Nurse Pat Beane presents a near perfect crucible for the 2004 race for president. It starts with her location, in Ohio’s Stark County, where voters have correctly called the last nine elections, back to Richard Nixon. She is watching, waiting, for the appearance of the Democratic presidential hopeful in the trussed-out girls’ gym of Perry High School, “Home of the Panthers,” where banners proclaim, “A Stronger Economy for America’s Workers.”
Beane voted for George Bush in 2000, tired of the moral turpitude she perceived in the Clinton White House. Bush impressed her as a man of decency and upright personal values. Four years later, she now says of Bush: “It’s not his character; it’s his choices.”
Kerry has a shot at her vote because of her unexpectedly less rosy world. She’s on strike with fellow nurses from Akron General Medical Center. The rising cost of health benefits could more than cancel out proposed raises. Pension-benefit reductions also are on the table.
“We’re taking care of people’s lives every day,” she says, “and we can’t even get decent health care.” Also, two grandchildren, who have serious, ongoing health problems, are about to lose government-subsidized health coverage in a round of budget cuts.
“And why should we go to another country and fight their war when there’s poor people in town?” adds the 56-year-old nurse. “My plan was to retire at 60. Now, it looks like I’m going to be working till I’m 70.”
She blames Bush.
So far, so good for the Democratic nominee.
John F. Kerry finally gets the nomination when the Democrats gather in Boston. And if all goes as scripted, one four-letter word will be repeated again and again, and it won’t be the one Dick Cheney likes so much. Kerry’s four-letter word is jobs.
Kerry’s recent speeches have used the J word endlessly, especially when the Weekly followed him blow by blow on a recent swing through the West and Midwest. It came up when he spoke to union gatherings in San Francisco and Anaheim, among high-tech donors in a Silicon Valley museum and with Lee Iacocca at San Jose State University, in front of Latinos in Phoenix and before Jesse Jackson’s Rainbow/PUSH Coalition in Chicago, and, of course, in economically battered Ohio.
This central campaign theme should ring familiar. Remember in 1992, when Bill Clinton’s handlers coined the phrase “It’s the economy, stupid,” so he’d never forget the club he wielded to defeat the first George Bush?
Ronald Reagan also used bread-and-butter economics against Jimmy Carter in 1980, asking famously: Are you better off than you were four years ago? Kerry has appropriated the bromide word for word, giving full credit to the Gipper.
Kerry was flying solo when he spoke at Perry High, but Kerry’s first joint appearance with VP nominee John Edwards also was in the Buckeye State, a key swing state, which has lost about 200,000 jobs since Bush beat Gore there in 2000. Stark County, where Kerry was talking, has lost about 12,000 jobs, about 5,000 in the last few months. Kerry’s been in Ohio about a half-dozen times since winning the March primary.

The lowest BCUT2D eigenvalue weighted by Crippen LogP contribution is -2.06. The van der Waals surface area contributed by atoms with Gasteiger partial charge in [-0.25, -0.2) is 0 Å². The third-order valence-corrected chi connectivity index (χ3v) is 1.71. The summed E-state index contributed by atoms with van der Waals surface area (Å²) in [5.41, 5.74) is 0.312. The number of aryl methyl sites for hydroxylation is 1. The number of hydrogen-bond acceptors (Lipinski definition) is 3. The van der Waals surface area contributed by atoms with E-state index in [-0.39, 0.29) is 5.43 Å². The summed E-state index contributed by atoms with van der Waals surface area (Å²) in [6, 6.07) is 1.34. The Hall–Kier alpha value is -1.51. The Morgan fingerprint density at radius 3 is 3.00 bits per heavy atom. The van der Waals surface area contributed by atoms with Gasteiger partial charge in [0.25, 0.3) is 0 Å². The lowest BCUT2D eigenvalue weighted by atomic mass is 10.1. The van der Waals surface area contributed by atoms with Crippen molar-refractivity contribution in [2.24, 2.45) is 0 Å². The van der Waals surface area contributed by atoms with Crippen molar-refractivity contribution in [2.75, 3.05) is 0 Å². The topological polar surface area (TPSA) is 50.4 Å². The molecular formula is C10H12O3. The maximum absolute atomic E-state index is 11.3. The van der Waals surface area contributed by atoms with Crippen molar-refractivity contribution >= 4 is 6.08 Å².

“I am here running for president to put America back to work,” Kerry says at the June “Town Hall” at Perry High, which is near Canton, Ohio. “If you thought of the United States as a car, Ohio is the engine, and if you want to think about this particular area, this is the driver’s seat.”
Jobs and the economy have been a consistent Kerry theme, even as he also tries on various messages, like a bargain hound grabbing suits at a discount clothing outlet. In the Kerry campaign there exists an ongoing tension between pursuing something vital and sticking with what’s politically safe. It’s the √ľber-narrative of the Democratic Party itself in recent times and a recurring dynamic in John Kerry’s career. Kerry supporters would argue that it’s justifiable to do whatever’s politically necessary to win this, and principled policy can follow.
A focus on jobs — and the job losses under George W. Bush — might get him over, especially if it remains true that Bush is the only president other than Herbert Hoover to oversee a net loss of jobs. The strategy also allows Kerry to segue into the adjacent crisis of health insurance — which most people get through work.
Kerry, the campaigner, pushes a view of economics that is simplistic and not entirely on point. Much of his ongoing critique depends on the state of the economy now — and this fall, when voters head to the polls. Sporadic and selective though it is, a sort of economic boom began about a year ago, lifting spirits and fattening wallets in some sectors and in some states. Election-year Kerry-nomics offers little that’s concrete to address long-term conundrums where the next president ought to be making a difference, namely, the ballooning federal deficit and the looming Social Security shortfall.